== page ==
“For the sport, it’s a super event,” said race coordinator Waldo Slie, who expected the birds to complete today’s 200-mile race from Castleberry, Ala., to New Orleans in less than six hours.

The Fly the Big Easy competition is a midlength course in this old and noble sport. But for Louisiana’s 300 pigeon fanciers, this event is the first of its kind.


Girlfriend of killer interrupts memorial

MERIDIAN — The girlfriend of the factory worker who killed five fellow employees this week interrupted a memorial service yesterday by standing up in the church and saying the gunman also should be viewed as a victim.

Mayor John Robert Smith was speaking during the community service when Shirley Price stood and spoke: “Excuse me. Don’t criticize this man. He was human too. … Don’t exclude him. He was a victim, too. … He was a kind and loving human being.”

Miss Price broke into tears and left the church. Her boyfriend, Doug Williams, committed suicide after shooting 14 co-workers, killing five, at the Lockheed Martin aircraft parts plant Tuesday.


Court lets Connecticut charities exclude Scouts

NEW YORK — Connecticut did not violate the rights of the Boy Scouts when it deleted the group from a list of charities to which state employees contribute through a payroll deduction plan, a federal appeals court ruled yesterday.

The Boy Scouts, based in Irving, Texas, and a Connecticut scouting council had filed the federal discrimination lawsuit against the state, saying exclusion from the list was a First Amendment violation.

Yesterday, the 2nd U.S. Circuit Court of Appeals agreed with a lower court that said the Connecticut State Employee Campaign Committee did not violate the Constitution when it removed the Boy Scouts from its list in 2000. The state Commission on Human Rights and Opportunities had said including a group that bars homosexuals would violate antidiscrimination laws.


Two hit by car after fight at bar

SUMMERVILLE — A woman rammed her car into two persons after a bar fight just days after a similar incident outside a movie theater killed one teen and seriously injured another in the same small town, police said.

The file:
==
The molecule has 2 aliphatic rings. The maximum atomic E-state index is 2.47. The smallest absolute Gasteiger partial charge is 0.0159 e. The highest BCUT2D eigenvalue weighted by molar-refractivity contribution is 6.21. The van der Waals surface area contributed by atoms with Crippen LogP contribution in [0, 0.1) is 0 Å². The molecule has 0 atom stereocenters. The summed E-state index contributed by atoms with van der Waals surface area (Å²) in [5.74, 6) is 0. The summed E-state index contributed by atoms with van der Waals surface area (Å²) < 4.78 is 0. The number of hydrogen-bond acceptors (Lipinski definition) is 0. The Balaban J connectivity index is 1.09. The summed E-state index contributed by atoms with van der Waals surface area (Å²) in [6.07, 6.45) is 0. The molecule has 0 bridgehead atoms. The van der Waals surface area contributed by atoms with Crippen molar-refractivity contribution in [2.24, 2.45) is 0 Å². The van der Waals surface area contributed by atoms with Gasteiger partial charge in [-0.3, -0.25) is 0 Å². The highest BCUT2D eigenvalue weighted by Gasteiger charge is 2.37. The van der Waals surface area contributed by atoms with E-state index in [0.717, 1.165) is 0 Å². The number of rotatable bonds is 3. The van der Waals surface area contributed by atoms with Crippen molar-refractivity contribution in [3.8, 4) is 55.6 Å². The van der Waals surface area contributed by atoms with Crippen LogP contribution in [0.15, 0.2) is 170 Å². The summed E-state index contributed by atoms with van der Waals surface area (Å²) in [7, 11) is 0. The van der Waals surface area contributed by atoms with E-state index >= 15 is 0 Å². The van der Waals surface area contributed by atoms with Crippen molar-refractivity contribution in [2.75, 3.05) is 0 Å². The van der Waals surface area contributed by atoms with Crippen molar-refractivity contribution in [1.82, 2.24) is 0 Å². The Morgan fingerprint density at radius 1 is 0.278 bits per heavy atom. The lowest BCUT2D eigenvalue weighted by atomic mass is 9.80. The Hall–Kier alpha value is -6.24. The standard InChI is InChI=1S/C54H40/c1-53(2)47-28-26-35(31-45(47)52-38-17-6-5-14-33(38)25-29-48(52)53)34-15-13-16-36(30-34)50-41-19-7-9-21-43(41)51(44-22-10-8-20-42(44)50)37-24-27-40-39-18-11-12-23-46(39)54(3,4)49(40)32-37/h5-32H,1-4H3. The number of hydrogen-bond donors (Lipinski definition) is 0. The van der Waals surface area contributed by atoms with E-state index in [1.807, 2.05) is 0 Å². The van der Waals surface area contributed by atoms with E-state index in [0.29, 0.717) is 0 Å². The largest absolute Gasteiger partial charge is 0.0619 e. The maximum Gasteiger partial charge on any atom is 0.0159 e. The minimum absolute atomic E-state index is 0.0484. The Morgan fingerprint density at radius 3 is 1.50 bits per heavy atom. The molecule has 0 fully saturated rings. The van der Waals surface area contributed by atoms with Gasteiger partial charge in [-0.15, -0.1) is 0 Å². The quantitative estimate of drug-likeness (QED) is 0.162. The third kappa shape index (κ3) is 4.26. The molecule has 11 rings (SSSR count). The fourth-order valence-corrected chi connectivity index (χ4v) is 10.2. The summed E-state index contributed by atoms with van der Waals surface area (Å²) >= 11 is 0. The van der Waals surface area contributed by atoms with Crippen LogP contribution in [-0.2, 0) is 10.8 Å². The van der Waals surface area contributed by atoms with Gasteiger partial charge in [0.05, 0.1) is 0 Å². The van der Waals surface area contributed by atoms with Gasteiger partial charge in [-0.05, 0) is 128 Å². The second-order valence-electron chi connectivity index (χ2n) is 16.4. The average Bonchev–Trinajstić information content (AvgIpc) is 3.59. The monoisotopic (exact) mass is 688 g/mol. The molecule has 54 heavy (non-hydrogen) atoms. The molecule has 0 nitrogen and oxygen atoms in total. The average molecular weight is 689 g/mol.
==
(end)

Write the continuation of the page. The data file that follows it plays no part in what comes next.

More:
The latest crash followed a fight in a bar around 4 a.m. Wednesday, police said.

The police report said Michelle Floyd, 29, climbed into her car with another woman, said “I’ll settle this,” and ran into Kenneth Campbell and Alison Hubbard. Police said the two were carried several feet on the hood of Miss Floyd’s car before Mr. Campbell, 39, fell off and hit his head on the pavement. He was hospitalized in stable condition yesterday. Miss Hubbard, 23, had cuts and scrapes.

On Sunday, in what police said was a strikingly similar case in the same town, a car that police said was driven by Curtis Stock’s ex-girlfriend, Rebecca Oswalt, 18, of North Charleston, hit Mr. Stock, 17, and his girlfriend Cynthia Bowen, 17, outside a theater. Miss Bowen was killed, and Mr. Stock was hospitalized in intensive care at the Medical University of South Carolina in Charleston.


San Antonio plans toll road near SeaWorld

SAN ANTONIO — The city’s first toll road is planned as a 10-mile stretch that would help ease congestion near SeaWorld, officials say. Texas 151 would stretch from U.S. 90 to Loop 1604 near SeaWorld.

The San Antonio Mobility Coalition says the project could be operating by the end of 2004, with some lanes open next summer.


Conservatory doesn’t want tropical pets

MILWAUKEE — Notice to owners who no longer want their tropical pets: Don’t even think about dumping them in the Mitchell Park Horticultural Conservatory.

That is the warning from the conservatory’s Rebecca Loehe, who has found three iguanas, two geckos, a box turtle, a Bengalese spice finch and a rare Cordon Bleu finch wandering around since she began working at the park in 1999.

In her four years at the park, which has arid, tropical and floral domes, Miss Loehe has seen the parakeet population grow from two pairs to more than 65. While Miss Loehe says she is certain that most of the bird boom is a result of reproduction, she suspects a few of her feathered friends were smuggled into the park by visitors.

Miss Loehe says the park sometimes accepts “donations,” but that no one gave approval for the other critters — and for good reason. The diets of people’s pets and birds at the park are so markedly different that many animals often can’t adapt and eventually die from malnourishment.

From wire dispatches and staff reports

Sign up for Daily Newsletters

Manage Newsletters

Copyright © 2020 The Washington Times, LLC. Click here for reprint permission.

Please read our comment policy before commenting.


Click to Read More and View Comments

Click to Hide